Brian Lowdermilk and Kait Kerrigan match their finely crafted melodies with lyrics that have a casual, almost conversational quality. The combination can sometimes jar the ear, but there are also times when it's truly arresting, particularly in "Run Away With Me," heard in two versions on the disc, including one from Michael Arden that's filled with pungent urgency; and in "Last Week's Alcohol," a song, delivered with finesse by Matt Doyle, which has a driving electronic beat and could have a future in dance clubs. An additional standout is the folk infused "My Heart Split," delivered with sweet innocence by Laura Osnes.
Anyone who's encountered Caruso during one of his Cast Party evenings at Birdland knows of his signature exuberance, and that quality -- along with his innate ability to find the heart of a song -- is captured on this disc of jazz-y standards, which have clever new arrangements by Aaron Weinstein. Caruso, as solo performer shines with Rodgers and Hart's "Manhattan" and Arlen and Harburg's "If I Only Had a Brain." In addition, Michael Feinstein, Hilary Kole and Stephanie J. Block join him for a trio of duets, which are, simply put, divine.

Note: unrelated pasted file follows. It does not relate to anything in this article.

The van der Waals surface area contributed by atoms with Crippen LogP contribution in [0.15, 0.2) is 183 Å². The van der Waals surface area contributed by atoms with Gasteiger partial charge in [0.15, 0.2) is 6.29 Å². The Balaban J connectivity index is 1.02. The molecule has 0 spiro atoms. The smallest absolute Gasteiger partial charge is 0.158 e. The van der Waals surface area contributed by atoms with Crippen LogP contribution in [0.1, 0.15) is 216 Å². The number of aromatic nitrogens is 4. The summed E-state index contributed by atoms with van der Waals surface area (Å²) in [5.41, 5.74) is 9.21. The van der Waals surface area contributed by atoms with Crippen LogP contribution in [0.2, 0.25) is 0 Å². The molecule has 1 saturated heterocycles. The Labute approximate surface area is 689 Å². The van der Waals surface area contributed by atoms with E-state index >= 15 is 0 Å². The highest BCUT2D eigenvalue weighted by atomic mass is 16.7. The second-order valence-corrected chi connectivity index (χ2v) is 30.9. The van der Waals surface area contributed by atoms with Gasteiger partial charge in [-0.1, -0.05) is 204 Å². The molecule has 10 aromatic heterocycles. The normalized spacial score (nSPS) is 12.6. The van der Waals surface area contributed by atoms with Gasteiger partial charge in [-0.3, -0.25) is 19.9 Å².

Thirteen Stories Down: Songs of Jonathan Reid Gealt (Sh-K Boom Records)
Songwriter Gealt demonstrates a true felicity for a variety of musical genres and a gift for shrewdly crafted lyrics on this remarkable compilation. It's little wonder that some of Broadway's best are on hand to deliver such songs as the exuberant pop-inspired "I Am Yours," featuring the soaring vocals of Caissie Levy; "My Best Friend," a tune with blue grass underpinnings delivered with ease by Tituss Burgess and Quentin Earl Darrington; and "Lessons Learned," a deeply felt ballad/anthem gracefully delivered by Will Chase and Kate Baldwin.
Weird Romance (Original Off-Broadway Cast Recording) (Masterworks Broadway)
This pair of short sci-fi tuners from Alan Menken and David Spencer boasts a host of appealing performances, particularly from Danny Burstein, Ellen Greene, and Jonathan Hadary. Some of the melodies prove to be rather striking after repeated listening and Spencer's lyrics do have their fair share of cunning turns, but rarely do the songs rival some of the composer's more famed works. It's ultimately a disc that belongs in collections simply to help contextualize and chart the arc of Menken's significant career.
The Zulu And The Zayda (Masterworks Broadway)
The infectious lilt of Yiddish klezmer music and tribal African rhythms blend to surprisingly pleasant and compelling effect in this musical, Harold Rome's final outing on Broadway. The 1965 show is chock-full of some wonderful gems, including the grand parable "Crocodile Wife" and the heartbreakingly gentle "River of Tears." This piece, originally billed as a play with music, but really a chamber musical, also features marvelously affecting performances from Menasha Skulnik, Louis Gossett, and Ossie Davis.